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    Depression's Death Risk Eases in Time

    Risk of Death Tied to Post-Heart Attack Depression Lessens Over Years

    WebMD Health News
    Reviewed by Louise Chang, MD

    March 14, 2006 (Atlanta) -- Patients who become depressed after heart attack have been shown to have an increased risk of dying in subsequent months, but now researchers report that risk evens out on down the road.

    Johns Hopkins researchers have found 20% of patients have mild to moderate depression after heart attack. An earlier study by Duke researchers showed that these depressed patients had a fourfold increased risk of dying, but the current study of 280 heart attack patients shows that risk of dying evens out over three, five, and eight years.

    "The good news is that depression after a heart attack doesn't provide a lifelong sentence of being at higher risk for death," said Roger S. Blumenthal, director of the Johns Hopkins Ciccarone Center for the Prevention of Heart Disease, who commented on the study. "In the long run things come back to baseline."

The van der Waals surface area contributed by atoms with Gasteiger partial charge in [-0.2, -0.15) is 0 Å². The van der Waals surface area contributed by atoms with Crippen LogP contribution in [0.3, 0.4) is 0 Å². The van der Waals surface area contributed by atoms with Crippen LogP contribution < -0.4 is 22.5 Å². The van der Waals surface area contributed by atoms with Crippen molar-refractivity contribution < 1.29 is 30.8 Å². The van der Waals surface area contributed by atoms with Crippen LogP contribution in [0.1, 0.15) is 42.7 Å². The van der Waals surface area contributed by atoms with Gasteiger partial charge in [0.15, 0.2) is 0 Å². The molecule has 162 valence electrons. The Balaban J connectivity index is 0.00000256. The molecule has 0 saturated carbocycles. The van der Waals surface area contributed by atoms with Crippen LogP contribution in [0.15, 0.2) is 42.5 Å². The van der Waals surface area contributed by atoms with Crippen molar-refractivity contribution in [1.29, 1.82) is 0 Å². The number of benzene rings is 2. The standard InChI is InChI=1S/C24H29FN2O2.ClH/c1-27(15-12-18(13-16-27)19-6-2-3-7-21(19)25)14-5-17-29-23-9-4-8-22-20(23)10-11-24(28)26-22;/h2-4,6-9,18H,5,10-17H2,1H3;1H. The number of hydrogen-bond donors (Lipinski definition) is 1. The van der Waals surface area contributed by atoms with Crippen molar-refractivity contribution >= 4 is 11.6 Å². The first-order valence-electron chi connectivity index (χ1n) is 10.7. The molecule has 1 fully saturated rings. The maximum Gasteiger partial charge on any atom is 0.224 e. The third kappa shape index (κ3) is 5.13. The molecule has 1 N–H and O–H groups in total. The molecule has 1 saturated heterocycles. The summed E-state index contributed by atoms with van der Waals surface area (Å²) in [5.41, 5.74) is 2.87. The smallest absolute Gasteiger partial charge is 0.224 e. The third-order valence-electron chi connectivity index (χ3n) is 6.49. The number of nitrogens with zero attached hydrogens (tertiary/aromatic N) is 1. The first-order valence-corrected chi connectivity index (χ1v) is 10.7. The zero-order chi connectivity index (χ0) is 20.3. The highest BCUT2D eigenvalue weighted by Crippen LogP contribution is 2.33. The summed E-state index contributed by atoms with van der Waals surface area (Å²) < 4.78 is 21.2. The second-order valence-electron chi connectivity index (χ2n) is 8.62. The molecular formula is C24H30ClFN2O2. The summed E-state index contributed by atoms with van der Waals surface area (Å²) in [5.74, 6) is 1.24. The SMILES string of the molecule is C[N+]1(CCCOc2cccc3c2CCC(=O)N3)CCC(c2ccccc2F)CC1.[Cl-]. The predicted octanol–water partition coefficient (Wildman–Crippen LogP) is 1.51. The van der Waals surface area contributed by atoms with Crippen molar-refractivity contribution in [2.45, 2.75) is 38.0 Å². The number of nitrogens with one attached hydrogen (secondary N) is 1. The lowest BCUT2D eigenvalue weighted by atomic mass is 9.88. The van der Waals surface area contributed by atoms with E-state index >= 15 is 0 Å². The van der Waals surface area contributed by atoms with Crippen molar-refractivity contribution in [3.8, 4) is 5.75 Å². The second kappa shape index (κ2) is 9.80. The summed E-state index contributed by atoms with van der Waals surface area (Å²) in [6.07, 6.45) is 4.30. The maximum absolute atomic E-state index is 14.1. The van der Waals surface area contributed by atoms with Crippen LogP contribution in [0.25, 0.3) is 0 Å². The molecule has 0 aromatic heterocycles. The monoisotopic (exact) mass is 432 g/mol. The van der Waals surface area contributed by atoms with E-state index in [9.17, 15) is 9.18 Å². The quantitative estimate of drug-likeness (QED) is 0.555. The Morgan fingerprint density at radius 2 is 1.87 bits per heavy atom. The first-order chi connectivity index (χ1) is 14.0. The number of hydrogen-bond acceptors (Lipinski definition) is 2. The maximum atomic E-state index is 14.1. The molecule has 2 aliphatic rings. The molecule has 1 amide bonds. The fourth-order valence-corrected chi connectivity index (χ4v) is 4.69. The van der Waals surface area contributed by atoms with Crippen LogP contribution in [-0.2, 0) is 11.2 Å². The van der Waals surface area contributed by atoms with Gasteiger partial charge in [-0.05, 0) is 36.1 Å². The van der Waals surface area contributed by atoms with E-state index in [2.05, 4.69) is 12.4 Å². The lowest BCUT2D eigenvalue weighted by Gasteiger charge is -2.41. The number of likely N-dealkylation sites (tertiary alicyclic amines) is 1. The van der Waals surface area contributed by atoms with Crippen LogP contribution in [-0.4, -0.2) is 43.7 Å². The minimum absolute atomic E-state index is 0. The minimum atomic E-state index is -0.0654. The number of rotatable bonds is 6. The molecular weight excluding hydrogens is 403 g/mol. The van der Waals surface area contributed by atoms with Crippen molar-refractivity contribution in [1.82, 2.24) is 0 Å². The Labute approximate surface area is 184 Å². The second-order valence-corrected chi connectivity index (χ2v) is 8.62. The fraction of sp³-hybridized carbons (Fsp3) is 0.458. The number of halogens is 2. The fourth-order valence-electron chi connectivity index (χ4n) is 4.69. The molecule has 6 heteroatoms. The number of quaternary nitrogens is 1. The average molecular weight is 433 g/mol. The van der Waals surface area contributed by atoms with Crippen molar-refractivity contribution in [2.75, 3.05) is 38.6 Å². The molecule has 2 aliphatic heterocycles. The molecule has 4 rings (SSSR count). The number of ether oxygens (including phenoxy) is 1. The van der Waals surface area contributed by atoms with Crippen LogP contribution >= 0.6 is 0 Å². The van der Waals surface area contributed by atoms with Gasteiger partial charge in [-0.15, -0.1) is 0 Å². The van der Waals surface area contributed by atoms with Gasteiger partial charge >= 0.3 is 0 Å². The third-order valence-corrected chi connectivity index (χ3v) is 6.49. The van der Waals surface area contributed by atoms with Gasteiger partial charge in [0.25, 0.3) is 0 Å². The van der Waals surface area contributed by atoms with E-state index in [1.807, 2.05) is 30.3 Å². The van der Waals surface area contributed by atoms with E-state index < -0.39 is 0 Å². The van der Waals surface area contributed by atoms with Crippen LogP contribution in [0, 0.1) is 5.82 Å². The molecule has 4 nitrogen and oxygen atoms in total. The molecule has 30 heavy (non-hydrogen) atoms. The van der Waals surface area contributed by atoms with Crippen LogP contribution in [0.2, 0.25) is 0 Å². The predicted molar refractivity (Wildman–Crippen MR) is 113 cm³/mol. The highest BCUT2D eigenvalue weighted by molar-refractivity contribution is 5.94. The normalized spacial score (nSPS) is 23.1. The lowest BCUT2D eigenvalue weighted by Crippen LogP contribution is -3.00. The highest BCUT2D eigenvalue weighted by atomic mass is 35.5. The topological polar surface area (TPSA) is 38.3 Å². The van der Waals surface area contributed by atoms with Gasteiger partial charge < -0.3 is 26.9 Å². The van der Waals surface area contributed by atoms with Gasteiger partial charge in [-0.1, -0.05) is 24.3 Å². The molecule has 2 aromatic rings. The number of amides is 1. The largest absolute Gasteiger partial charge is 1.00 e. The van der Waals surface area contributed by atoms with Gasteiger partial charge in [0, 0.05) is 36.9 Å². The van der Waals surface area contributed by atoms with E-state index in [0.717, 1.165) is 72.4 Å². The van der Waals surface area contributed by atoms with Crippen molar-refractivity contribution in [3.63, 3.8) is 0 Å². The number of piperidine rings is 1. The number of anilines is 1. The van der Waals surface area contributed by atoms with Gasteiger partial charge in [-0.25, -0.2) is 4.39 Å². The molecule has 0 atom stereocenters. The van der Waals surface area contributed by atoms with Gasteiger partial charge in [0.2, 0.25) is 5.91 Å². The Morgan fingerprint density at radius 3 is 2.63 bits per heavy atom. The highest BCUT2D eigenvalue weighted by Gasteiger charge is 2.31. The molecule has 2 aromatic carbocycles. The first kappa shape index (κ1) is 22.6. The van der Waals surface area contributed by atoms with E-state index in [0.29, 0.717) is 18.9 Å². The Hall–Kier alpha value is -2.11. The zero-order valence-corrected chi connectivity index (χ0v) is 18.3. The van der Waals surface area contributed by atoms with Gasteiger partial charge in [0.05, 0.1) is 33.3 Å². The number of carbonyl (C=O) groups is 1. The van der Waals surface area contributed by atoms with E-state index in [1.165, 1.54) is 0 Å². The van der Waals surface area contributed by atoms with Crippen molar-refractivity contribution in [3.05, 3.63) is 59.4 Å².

The Maryland researchers examined the long-term association between depression and mortality in post-heart attack patients. The results were reported at the American College of Cardiology annual meeting.

    One in five of the heart attack patients, or 56 of 280 patients, were found to have mild to moderate depression using the Beck Depression Inventory, a survey used to evaluate depression.

    Patients who were depressed after experiencing a heart attack had longer hospitalizations, their hearts weren't pumping as strongly, and they reported lower social support than patients who weren't depressed.

    Although there were 68 deaths after three years, 98 deaths at five years, and 136 deaths at eight years, depressed patients did not have an increased rate of death compared with other heart attack patients.

    "Depression is a very important risk factor after heart attack," Kapil Parakh, MPH, of Johns Hopkins Bayview Medical Center tells WebMD. "We have shown in previous groups that depression after heart attack increases the risk of death in the next few months, but as the years go by depression is no longer associated with mortality."

    While depression is an important risk factor for death after heart attack, depression appears to have the greatest impact in the immediate months after heart attack, Parakh says. "It's important to treat patients with depression."

    Blumenthal says it is unknown whether those patients at high risk have died or whether the depression, like that after the death in the family, subsides in time.

    "Either way that short-term risk doesn't appear to be maintained," he says. "Family members must remember that heart attack is a traumatic event that can cause depression. It can influence lifestyle habits and compliance in taking medications.

    "Friends and family should alert the physician to depression in a heart attack patient," he notes.

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